Chapter 6 provides a short introduction to semisimple algebras, together with an explanation of the related general methods of noncommutative algebra, including matrices over division rings, semisimple modules, Reynolds operators, the double centralizer theorem, Wedderburn’s theorem, primitive idempotents, and other related concepts.
Chapter 7 introduces algebraic groups, with a special emphasis on linearly reductive groups and Borel subgroups. This chapter requires some basic knowledge of the underlying elementary algebraic geometry, which the author freely refers to as for additional reading. The material presented here is to stress the parallel theory of reductive algebraic and compact (complex) Lie groups, on the one hand, and to prepare the ground for the general theory of group representations developed in the following chapters, on the other hand.
Chapter 8 begins the study of the representation theory of various groups with extra structure. This chapter essentially focuses on characters, matrix coefficients, the Peter-Weyl theorem, Weyl’s “unitary trick”, and representations of linear reductive groups. Hopf algebras, Hopf ideals, and the Tannaka-Krein duality are briefly introduced at the end of this chapter, mainly in order to describe the link between reductive groups and compact Lie groups more closely later on.
Chapter 9 returns to invariant theory and is titled “Tensor Symmetry”. Among the topics briefly touched upon here are the First Fundamental Theorem (FFT) of invariant theory for the linear group, Young symmetrizers and Young diagrams, representations of linear groups, polynomial functors and Schur functors, branching rules, and (semi-) standard diagrams.
Chapter 10 deals with the structure and classification of semisimple Lie algebras and their representations via root systems, decomposition methods, dual Hopf algebras, and Cartan-Weyl theory in general. This chapter also contains the corresponding theory of adjoint and simply connected algebraic groups and their compact (Lie) forms.
Chapter 11 offers a deeper study of the relationship between invariants and the representation theory of classical groups (à la H. Weyl), culminating in the corresponding First and Second Fundamental Theorems, spin representations, and Weyl’s character formula.
The last four chapters are meant to complement the theory developed so far. Chapter 12 explains some combinatorial aspects of representation theory via the theory of tableaux after Robinson-Schensted, Knuth, Schützenberger, and Littlewood-Richardson, whereas Chapter 13 briefly discusses standard monomials, Grassmannians, flag varieties, Schubert calculus, and further combinatorial tools in the study of invariants and representations of classical groups. Chapter 14 offers a glimpse into geometric invariant theory à la Hilbert-Mumford, and Chapter 15 returns to the classical invariant theory of binary forms in its modern setting (via Hilbert series) and in its computational aspects.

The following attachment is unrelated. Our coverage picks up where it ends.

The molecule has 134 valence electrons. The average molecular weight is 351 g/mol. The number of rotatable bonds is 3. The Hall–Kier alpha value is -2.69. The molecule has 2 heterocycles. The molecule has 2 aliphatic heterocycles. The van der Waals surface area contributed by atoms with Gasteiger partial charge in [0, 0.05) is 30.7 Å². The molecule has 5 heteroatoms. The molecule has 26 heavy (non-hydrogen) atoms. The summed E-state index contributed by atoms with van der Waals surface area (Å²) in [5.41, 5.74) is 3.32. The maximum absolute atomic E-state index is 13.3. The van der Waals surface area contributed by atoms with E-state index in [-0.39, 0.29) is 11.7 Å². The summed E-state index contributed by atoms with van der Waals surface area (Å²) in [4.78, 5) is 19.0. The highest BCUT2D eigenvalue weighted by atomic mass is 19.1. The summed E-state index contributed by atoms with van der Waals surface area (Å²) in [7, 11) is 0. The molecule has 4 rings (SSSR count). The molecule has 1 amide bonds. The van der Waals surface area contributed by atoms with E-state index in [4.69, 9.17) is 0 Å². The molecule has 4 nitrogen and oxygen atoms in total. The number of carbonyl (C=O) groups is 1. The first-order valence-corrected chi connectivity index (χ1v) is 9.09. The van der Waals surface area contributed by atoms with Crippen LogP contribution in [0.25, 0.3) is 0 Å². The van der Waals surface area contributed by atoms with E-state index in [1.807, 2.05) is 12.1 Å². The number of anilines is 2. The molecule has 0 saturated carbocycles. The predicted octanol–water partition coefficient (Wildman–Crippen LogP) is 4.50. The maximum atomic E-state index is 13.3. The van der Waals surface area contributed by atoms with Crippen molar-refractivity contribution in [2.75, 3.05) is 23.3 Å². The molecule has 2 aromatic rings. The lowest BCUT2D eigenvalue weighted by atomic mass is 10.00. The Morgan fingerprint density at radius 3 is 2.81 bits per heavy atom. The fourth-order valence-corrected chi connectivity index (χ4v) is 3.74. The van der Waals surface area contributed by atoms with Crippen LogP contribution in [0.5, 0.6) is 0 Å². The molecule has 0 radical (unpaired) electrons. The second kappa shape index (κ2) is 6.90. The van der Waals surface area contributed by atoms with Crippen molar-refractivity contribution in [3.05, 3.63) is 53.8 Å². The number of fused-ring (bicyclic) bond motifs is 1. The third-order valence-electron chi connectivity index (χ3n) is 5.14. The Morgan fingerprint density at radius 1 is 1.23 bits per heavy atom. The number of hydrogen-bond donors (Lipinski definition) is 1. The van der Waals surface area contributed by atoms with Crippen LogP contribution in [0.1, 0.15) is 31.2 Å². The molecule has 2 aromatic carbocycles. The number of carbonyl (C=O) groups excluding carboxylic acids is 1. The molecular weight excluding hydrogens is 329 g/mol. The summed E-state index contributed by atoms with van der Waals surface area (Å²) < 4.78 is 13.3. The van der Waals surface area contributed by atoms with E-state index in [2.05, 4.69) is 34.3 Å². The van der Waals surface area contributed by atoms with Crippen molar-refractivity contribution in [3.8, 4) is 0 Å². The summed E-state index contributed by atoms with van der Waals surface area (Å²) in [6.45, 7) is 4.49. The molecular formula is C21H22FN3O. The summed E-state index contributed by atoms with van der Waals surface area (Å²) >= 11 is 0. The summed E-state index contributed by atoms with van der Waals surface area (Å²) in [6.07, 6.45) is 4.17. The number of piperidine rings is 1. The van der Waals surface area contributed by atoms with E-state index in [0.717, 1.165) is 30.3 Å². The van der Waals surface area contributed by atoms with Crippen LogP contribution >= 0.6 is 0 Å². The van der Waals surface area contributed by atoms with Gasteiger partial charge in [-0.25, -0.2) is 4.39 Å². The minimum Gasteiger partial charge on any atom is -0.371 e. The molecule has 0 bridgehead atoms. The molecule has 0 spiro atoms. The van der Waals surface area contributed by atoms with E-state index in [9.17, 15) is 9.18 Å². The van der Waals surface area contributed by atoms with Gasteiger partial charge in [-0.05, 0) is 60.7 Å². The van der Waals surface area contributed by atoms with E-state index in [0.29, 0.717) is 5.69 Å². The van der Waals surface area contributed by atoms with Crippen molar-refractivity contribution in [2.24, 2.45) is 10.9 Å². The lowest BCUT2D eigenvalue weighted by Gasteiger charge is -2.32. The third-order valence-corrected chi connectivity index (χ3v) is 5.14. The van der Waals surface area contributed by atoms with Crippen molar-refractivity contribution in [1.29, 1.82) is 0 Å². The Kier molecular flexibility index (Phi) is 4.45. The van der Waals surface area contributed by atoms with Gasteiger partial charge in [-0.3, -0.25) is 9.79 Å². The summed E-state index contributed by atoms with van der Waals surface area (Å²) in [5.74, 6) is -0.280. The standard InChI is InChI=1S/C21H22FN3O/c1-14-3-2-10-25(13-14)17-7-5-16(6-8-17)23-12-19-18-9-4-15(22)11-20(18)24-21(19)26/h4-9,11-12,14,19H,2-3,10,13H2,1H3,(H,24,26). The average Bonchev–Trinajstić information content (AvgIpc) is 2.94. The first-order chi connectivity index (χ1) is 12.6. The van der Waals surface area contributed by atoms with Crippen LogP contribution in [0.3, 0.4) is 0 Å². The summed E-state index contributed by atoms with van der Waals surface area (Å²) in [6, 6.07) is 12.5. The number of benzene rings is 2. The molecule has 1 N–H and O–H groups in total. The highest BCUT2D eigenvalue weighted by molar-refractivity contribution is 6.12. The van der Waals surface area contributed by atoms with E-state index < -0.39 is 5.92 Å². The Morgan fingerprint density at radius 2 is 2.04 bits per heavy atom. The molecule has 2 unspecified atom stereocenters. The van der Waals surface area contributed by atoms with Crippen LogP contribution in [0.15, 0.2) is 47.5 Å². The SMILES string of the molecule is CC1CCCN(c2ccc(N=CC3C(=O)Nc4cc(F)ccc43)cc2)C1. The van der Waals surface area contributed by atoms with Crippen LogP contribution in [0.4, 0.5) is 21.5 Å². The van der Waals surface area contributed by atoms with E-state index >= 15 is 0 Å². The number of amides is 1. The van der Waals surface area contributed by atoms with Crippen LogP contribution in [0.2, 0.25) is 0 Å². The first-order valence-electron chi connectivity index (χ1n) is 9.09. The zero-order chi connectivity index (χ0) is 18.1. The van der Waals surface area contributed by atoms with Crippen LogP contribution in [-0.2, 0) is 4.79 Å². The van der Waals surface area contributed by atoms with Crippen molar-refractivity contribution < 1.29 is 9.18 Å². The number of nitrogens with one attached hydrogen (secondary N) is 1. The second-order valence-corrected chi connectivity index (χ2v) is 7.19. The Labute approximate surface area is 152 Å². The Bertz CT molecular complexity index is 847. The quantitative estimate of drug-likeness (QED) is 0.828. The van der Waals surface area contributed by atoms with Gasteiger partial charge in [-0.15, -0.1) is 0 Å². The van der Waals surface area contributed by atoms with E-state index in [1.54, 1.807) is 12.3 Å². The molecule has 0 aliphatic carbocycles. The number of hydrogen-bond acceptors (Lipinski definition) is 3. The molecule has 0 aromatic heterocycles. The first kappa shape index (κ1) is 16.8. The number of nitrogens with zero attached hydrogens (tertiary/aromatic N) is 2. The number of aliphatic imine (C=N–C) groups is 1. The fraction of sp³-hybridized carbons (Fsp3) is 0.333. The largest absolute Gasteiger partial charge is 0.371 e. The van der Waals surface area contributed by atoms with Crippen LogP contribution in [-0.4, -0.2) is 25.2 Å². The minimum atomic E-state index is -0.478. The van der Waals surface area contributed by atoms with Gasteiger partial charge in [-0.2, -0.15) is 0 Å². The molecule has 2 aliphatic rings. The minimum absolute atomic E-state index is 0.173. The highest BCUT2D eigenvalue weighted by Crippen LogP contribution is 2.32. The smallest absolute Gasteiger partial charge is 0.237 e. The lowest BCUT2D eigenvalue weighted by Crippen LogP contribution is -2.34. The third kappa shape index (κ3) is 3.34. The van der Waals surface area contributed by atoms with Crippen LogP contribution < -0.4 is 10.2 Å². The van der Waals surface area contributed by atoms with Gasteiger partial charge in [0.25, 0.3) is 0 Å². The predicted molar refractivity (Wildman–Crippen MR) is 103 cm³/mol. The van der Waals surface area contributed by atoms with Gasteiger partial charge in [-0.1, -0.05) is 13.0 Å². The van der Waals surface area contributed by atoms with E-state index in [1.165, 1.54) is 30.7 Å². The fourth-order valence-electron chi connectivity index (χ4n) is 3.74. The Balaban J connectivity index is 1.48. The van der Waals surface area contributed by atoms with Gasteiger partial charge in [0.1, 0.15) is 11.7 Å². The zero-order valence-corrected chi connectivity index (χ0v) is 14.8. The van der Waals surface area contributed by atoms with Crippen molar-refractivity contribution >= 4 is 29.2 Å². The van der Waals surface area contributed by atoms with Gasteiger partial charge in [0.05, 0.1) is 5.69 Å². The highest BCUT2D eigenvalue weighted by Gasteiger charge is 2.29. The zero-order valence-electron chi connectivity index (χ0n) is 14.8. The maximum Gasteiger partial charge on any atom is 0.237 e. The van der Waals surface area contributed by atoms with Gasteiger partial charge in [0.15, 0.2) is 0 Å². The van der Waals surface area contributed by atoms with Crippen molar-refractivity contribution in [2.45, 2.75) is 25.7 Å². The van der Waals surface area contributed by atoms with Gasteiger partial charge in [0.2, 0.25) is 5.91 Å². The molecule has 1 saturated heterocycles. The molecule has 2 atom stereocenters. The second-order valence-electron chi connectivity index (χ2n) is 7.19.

All in all, this unique textbook, combing invariant theory and Lie theory in a very natural way, refers to virtually every (classical and modern) aspect of this deep interrelation, though sometimes in a more concise and informal style. Such a broad panoramic view to the subject is certainly a novelty in the relevant textbook literature and cannot be found anywhere else. The author’s effort at providing such a rich source of insight must be seen as being highly welcome, rewarding, valuable and utmost masterly likewise.

MSC:
22-02 Research exposition (monographs, survey articles) pertaining to topological groups
22E10 General properties and structure of complex Lie groups
05E10 Combinatorial aspects of representation theory
05E15 Combinatorial aspects of groups and algebras (MSC2010)
14L24 Geometric invariant theory
14M15 Grassmannians, Schubert varieties, flag manifolds
17B10 Representations of Lie algebras and Lie superalgebras, algebraic theory (weights)
20G05 Representation theory for linear algebraic groups
13A50 Actions of groups on commutative rings; invariant theory
MathOverflow Questions:
Representations of the Lorentz group